Walt Disney stated during the construction of Disneyland that he had no intention to create another theme park. That obviously didn’t stick, but before the Magic Kingdom there was another park named Riverfront Square being carefully considered by Walt and other members of the Disney family.
One of only three (or four, if you count Epcot) parks he had a hand in, Riverfront Square is an important piece of the founder of Disney’s history. Things we know from the planning stages show that Riverfront Square would have been a very unique theme park experience, unlike any other run by the Mouse then or even now. Here are four distinctions Riverfront Square would have had from every other Disney park.
1. It would have been located in Middle America
Unlike Disneyland Resort in California or Walt Disney World Resort in Florida, Riverfront Square was going to be located at the center of the country in St. Louis, Missouri; it was casually referred to as Midwestern Disneyland during its early development. That location is significant for a few reasons. On one hand, it might have been a good thing to to have a park there. People in the middle of the country would have had a place to flock to. But it posed a big problem, too, in that wintertime attendance would suffer greatly due to harsh weather conditions in Missouri. Whereas warm and sunny Anaheim and Orlando are prime winter vacation destinations, attendance would have slowed down significantly at Riverfront Square as it got colder.
Missouri is also significant because it was Walt Disney’s home state. The Riverfront Square project was likely exciting for Walt in large part because it would have given him a chance to celebrate the rich history of the place he grew up. His love for Missouri was already present at Disneyland with Main Street, U.S.A. and Tom Sawyer Island, but Walt was easily passionate enough about the state to fill a whole new park. Many of the planned attractions at Riverfront Square were to be inspired by the myths and history of Missouri. That list of attractions included:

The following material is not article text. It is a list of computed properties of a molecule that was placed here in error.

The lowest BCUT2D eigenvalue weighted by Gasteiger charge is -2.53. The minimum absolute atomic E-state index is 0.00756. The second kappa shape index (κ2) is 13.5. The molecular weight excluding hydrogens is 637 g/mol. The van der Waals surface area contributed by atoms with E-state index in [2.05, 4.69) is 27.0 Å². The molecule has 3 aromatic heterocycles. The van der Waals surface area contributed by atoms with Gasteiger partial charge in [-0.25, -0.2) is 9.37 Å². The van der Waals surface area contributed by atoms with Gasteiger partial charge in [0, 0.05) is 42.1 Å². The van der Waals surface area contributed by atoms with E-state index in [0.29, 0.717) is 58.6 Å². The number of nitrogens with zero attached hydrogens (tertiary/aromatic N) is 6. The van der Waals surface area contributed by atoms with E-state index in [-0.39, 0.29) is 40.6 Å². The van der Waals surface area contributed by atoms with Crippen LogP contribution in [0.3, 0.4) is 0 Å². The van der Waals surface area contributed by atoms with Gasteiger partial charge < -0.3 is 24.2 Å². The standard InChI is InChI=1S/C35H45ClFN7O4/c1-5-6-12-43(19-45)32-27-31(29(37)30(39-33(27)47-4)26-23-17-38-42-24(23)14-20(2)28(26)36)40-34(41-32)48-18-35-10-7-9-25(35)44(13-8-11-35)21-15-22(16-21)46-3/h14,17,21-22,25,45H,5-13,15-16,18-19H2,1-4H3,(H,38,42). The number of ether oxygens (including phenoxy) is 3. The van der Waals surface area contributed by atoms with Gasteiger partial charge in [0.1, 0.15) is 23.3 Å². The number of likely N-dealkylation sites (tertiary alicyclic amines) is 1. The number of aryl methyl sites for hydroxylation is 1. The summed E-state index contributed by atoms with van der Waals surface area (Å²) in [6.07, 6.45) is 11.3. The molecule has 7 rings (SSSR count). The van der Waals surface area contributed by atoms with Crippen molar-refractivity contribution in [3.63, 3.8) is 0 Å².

- The Lewis and Clark Adventure, based on the travels of the men known for their early expedition that started close to St. Louis and went through the Western half of the United States. You can look at a picture of its artistic rendering in the introduction.
- An attraction based on the Meramec Caverns of Missouri
- A ride based on folk legend Mike Fink
- An attraction inspired by Davy Crockett from folk legend where children could wander through caves
2. It would have been indoors
It's hard to imagine an entirely indoors Disney amusement park, but a location more prone to harsh weather in the wintertime dictated that it was the only sensible option for Riverfront Square. That would have made the Midwestern Disneyland one of a kind. There are a fair number of indoor parks around today, the most prominent one probably being Nickelodeon Universe (formerly Camp Snoopy) at the Mall of America in Bloomington, MN. The first fully indoors amusement park, The World of Sid and Marty Krofft in Atlanta Georgia, didn’t debut until 1976, which is over a decade after plans began for Riverfront Square. That means Riverfront Square would have been another mark for Disney in the history books as the first indoor theme park.
It’s interesting to wonder whether people would have responded to Riverfront Square, particularly as an indoor park. As a Minnesota native I enjoyed many trips to Camp Snoopy and appreciated the consistency afforded by no bad weather to deal with, but I’m sure others have different opinions.